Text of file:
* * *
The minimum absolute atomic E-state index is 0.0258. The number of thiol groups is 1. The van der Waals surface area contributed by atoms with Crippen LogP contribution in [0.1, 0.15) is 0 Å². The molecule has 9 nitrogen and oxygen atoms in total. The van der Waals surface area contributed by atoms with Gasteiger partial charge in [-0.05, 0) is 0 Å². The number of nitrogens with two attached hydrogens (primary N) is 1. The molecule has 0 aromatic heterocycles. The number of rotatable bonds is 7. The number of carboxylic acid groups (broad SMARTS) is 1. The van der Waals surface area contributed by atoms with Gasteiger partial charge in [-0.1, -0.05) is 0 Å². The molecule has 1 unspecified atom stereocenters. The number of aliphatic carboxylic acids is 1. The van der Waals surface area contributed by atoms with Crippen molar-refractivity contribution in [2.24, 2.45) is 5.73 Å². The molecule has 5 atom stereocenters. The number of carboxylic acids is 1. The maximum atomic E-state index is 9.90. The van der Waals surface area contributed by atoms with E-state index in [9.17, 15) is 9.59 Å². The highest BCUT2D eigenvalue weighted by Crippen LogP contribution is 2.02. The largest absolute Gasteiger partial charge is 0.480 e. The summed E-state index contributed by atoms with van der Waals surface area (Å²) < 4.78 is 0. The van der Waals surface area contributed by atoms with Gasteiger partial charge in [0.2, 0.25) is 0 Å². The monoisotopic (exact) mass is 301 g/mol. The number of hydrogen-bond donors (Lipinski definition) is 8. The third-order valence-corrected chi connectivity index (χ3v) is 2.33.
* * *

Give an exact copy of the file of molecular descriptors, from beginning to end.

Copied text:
The minimum absolute atomic E-state index is 0.0258. The number of thiol groups is 1. The van der Waals surface area contributed by atoms with Crippen LogP contribution in [0.1, 0.15) is 0 Å². The molecule has 9 nitrogen and oxygen atoms in total. The van der Waals surface area contributed by atoms with Gasteiger partial charge in [-0.05, 0) is 0 Å². The number of nitrogens with two attached hydrogens (primary N) is 1. The molecule has 0 aromatic heterocycles. The number of rotatable bonds is 7. The number of carboxylic acid groups (broad SMARTS) is 1. The van der Waals surface area contributed by atoms with Gasteiger partial charge in [-0.1, -0.05) is 0 Å². The molecule has 1 unspecified atom stereocenters. The number of aliphatic carboxylic acids is 1. The van der Waals surface area contributed by atoms with Crippen molar-refractivity contribution in [2.24, 2.45) is 5.73 Å². The molecule has 5 atom stereocenters. The number of carboxylic acids is 1. The maximum atomic E-state index is 9.90. The van der Waals surface area contributed by atoms with E-state index in [9.17, 15) is 9.59 Å². The highest BCUT2D eigenvalue weighted by Crippen LogP contribution is 2.02. The largest absolute Gasteiger partial charge is 0.480 e. The summed E-state index contributed by atoms with van der Waals surface area (Å²) < 4.78 is 0. The van der Waals surface area contributed by atoms with Gasteiger partial charge in [0.2, 0.25) is 0 Å². The monoisotopic (exact) mass is 301 g/mol. The number of hydrogen-bond donors (Lipinski definition) is 8. The third-order valence-corrected chi connectivity index (χ3v) is 2.33.